Branham v. Rock, a personal injury appeal from the Supreme Court of Kentucky, involved plaintiff who was injured while riding as a passenger in her husband’s truck. She was not wearing a seat belt when the truck drove off the road and hit a tree. The passenger side airbag deployed but did not prevent her from hitting the front windshield. He was briefly unconscious following the car crash.
Emergency workers arrived at the scene and took her to a local hospital where doctors ordered a head and neck CT scan. The scan was done “out of an abundance of caution” to rule out internal bleeding. She was then transported by air to another trauma center. There doctors ordered a chest x-ray, which revealed blunting to the left costophrenic angle, which could be related to “effusion or scarring” and a “3.5 cm mass-like density” in the left lower lobe. This caused concern among doctors, but she was discharged with instructions to follow-up with her primary care physician.
About 36 hours later, she died from what the autopsy revealed to be a ruptured aorta caused by blunt-force trauma to the chest. A year following her death, plaintiff filed a wrongful death action, claiming medical malpractice against the hospitals and treating physicians. The trial judge dismissed claims against hospitals on grounds of sovereign immunity, and the jury found for the defendants. Plaintiff appealed trial court’s finding of sovereign immunity and jury’s verdict claiming it was inconsistent with evidence presented at trial.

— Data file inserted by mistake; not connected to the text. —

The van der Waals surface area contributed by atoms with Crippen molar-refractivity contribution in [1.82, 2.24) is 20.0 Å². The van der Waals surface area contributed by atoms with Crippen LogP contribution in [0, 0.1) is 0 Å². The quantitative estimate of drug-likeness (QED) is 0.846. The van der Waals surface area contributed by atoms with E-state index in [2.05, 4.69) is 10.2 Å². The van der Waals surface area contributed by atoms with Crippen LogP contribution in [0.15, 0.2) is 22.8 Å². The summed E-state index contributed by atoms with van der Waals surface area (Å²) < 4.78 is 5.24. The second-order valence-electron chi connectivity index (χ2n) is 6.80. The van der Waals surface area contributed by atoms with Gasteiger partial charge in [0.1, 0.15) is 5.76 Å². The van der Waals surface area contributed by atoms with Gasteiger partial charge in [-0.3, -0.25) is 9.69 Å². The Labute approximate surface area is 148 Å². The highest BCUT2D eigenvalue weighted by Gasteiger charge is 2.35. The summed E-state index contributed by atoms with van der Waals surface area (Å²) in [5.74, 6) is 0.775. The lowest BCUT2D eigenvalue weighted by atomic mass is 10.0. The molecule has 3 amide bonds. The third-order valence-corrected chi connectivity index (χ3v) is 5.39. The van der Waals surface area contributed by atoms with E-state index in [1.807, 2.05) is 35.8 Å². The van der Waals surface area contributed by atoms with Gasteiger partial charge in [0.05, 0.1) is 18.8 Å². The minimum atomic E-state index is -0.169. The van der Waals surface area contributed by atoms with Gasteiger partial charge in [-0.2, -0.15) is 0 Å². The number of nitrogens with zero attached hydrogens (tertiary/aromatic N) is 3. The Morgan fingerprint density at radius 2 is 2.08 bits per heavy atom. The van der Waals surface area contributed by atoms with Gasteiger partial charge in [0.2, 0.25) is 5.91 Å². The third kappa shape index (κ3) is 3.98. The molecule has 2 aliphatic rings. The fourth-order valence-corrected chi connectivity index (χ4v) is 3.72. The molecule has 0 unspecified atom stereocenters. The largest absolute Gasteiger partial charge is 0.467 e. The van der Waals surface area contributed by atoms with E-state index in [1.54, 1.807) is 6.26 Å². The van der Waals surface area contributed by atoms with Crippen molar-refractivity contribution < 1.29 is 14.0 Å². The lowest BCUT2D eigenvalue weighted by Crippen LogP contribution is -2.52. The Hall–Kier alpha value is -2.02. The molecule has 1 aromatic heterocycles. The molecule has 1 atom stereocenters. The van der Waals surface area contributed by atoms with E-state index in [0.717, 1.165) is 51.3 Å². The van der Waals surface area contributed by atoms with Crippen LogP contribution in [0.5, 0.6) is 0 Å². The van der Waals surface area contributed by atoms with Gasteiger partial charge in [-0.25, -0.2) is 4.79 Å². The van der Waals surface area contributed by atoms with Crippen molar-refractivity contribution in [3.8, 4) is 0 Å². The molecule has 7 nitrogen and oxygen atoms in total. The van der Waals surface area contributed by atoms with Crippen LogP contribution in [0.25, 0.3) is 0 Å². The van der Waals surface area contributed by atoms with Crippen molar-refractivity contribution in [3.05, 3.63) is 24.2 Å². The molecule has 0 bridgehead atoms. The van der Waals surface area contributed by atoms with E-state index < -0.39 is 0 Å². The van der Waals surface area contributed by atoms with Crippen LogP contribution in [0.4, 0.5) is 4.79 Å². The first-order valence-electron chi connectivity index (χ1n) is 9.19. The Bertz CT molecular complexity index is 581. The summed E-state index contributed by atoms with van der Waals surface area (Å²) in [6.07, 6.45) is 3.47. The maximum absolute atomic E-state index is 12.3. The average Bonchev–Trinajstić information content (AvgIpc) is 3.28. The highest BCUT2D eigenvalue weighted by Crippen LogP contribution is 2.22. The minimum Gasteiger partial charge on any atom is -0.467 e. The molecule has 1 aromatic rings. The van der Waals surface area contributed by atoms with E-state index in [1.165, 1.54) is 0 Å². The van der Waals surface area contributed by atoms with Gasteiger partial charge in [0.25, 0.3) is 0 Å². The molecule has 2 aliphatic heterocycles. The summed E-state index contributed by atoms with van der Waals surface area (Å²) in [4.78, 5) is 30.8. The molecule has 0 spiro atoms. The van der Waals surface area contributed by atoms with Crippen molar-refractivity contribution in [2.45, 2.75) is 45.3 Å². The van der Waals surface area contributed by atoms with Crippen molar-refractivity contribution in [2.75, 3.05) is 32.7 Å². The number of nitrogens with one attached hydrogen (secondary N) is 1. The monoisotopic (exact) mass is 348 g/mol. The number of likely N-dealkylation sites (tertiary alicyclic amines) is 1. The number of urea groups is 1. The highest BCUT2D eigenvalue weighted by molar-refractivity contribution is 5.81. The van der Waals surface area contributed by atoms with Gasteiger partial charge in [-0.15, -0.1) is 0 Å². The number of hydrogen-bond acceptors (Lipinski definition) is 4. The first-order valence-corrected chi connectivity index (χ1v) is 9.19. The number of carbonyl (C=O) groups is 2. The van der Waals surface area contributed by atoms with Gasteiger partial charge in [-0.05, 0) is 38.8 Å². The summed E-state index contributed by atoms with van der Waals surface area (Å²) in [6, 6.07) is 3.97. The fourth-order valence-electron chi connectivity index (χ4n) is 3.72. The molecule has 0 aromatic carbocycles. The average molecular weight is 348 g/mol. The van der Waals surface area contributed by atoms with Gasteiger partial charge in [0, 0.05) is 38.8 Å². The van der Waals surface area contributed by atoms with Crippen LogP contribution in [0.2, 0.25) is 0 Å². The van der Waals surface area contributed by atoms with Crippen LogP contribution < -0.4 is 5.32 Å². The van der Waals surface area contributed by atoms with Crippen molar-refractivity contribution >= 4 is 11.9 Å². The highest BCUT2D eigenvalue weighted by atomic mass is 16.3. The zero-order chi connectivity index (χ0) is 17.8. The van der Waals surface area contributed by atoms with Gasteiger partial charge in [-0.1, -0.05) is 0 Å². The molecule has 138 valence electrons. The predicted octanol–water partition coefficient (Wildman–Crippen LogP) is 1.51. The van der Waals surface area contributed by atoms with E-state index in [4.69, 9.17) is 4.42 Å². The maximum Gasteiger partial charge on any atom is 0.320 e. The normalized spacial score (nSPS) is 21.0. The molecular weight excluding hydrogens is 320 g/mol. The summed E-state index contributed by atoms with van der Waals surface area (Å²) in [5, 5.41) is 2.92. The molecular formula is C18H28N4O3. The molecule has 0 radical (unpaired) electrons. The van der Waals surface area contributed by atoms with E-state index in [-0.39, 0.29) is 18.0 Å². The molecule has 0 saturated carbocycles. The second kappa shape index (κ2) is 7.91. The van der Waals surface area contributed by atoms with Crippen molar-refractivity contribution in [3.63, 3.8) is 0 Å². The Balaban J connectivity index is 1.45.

Medical malpractice attorneys in Boston can explain sovereign immunity is a law that exempts governmental organizations (including some public hospitals) from liability in civil lawsuits or limits liability to certain level.
On appeal, the court looked at several issues, including evidence submitted about one of the doctor’s medical licenses. This doctor had allegedly prescribed controlled substances (narcotics) to three people who were not his patients. The state medical board conducted an inquiry, which found doctor acted with a gross disregard for the standards of care necessary to protect the safety of the community of his patients. This inquiry was not limited to the controlled substances, as it also included his practice in the emergency room as a whole.
He was ordered to undergo training within six months in controlled substances and follow a number of other conditions. Nine months later, he had not taken the training and was fined $40,000. At a deposition, he testified his problems with the controlled substances related to a situation with a business partner, and he had later completed the required training. The trial excluded any mention of this issue, as the court found it not relevant to the matter at hand.
The court found, since plaintiffs had not sought to introduce any evidence doctor did not have an adequate knowledge of the standard of care owed to plaintiff in this particular case, trial court was correct in finding his past licensure history was irrelevant to the trial. The court also affirmed trial judge’s finding of sovereign immunity.
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More Blog Entries:
Bounce House Parties a Big Hit, But Present a Significant Danger of Injury, Boston Personal Injury Attorney Blog, December 6, 2012